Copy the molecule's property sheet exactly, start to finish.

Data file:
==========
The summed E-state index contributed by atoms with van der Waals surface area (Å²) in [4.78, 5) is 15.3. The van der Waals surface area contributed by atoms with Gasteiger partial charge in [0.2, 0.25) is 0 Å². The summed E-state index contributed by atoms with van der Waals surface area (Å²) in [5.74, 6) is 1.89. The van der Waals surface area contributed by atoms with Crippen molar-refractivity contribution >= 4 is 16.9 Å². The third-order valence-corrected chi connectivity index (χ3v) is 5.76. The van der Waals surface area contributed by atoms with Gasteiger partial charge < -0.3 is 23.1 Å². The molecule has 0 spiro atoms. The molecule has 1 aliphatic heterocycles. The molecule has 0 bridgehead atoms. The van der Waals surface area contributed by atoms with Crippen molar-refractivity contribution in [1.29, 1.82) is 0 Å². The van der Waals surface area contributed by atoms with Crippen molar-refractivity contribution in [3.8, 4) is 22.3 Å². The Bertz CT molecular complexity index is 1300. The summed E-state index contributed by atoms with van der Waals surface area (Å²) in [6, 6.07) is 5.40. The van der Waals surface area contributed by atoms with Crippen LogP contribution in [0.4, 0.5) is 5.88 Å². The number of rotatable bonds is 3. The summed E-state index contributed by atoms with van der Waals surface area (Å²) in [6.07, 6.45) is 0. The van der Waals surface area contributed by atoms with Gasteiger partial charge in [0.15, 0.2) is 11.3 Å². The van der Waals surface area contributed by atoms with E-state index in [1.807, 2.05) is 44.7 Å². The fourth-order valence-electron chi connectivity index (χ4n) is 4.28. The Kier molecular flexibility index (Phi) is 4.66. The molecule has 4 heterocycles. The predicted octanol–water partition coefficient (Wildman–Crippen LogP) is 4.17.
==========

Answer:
The summed E-state index contributed by atoms with van der Waals surface area (Å²) in [4.78, 5) is 15.3. The van der Waals surface area contributed by atoms with Gasteiger partial charge in [0.2, 0.25) is 0 Å². The summed E-state index contributed by atoms with van der Waals surface area (Å²) in [5.74, 6) is 1.89. The van der Waals surface area contributed by atoms with Crippen molar-refractivity contribution >= 4 is 16.9 Å². The third-order valence-corrected chi connectivity index (χ3v) is 5.76. The van der Waals surface area contributed by atoms with Gasteiger partial charge < -0.3 is 23.1 Å². The molecule has 0 spiro atoms. The molecule has 1 aliphatic heterocycles. The molecule has 0 bridgehead atoms. The van der Waals surface area contributed by atoms with Crippen molar-refractivity contribution in [1.29, 1.82) is 0 Å². The van der Waals surface area contributed by atoms with Crippen molar-refractivity contribution in [3.8, 4) is 22.3 Å². The Bertz CT molecular complexity index is 1300. The summed E-state index contributed by atoms with van der Waals surface area (Å²) in [6, 6.07) is 5.40. The van der Waals surface area contributed by atoms with Crippen LogP contribution in [0.4, 0.5) is 5.88 Å². The number of rotatable bonds is 3. The summed E-state index contributed by atoms with van der Waals surface area (Å²) in [6.07, 6.45) is 0. The van der Waals surface area contributed by atoms with Gasteiger partial charge in [0.15, 0.2) is 11.3 Å². The van der Waals surface area contributed by atoms with E-state index in [1.807, 2.05) is 44.7 Å². The fourth-order valence-electron chi connectivity index (χ4n) is 4.28. The Kier molecular flexibility index (Phi) is 4.66. The molecule has 4 heterocycles. The predicted octanol–water partition coefficient (Wildman–Crippen LogP) is 4.17.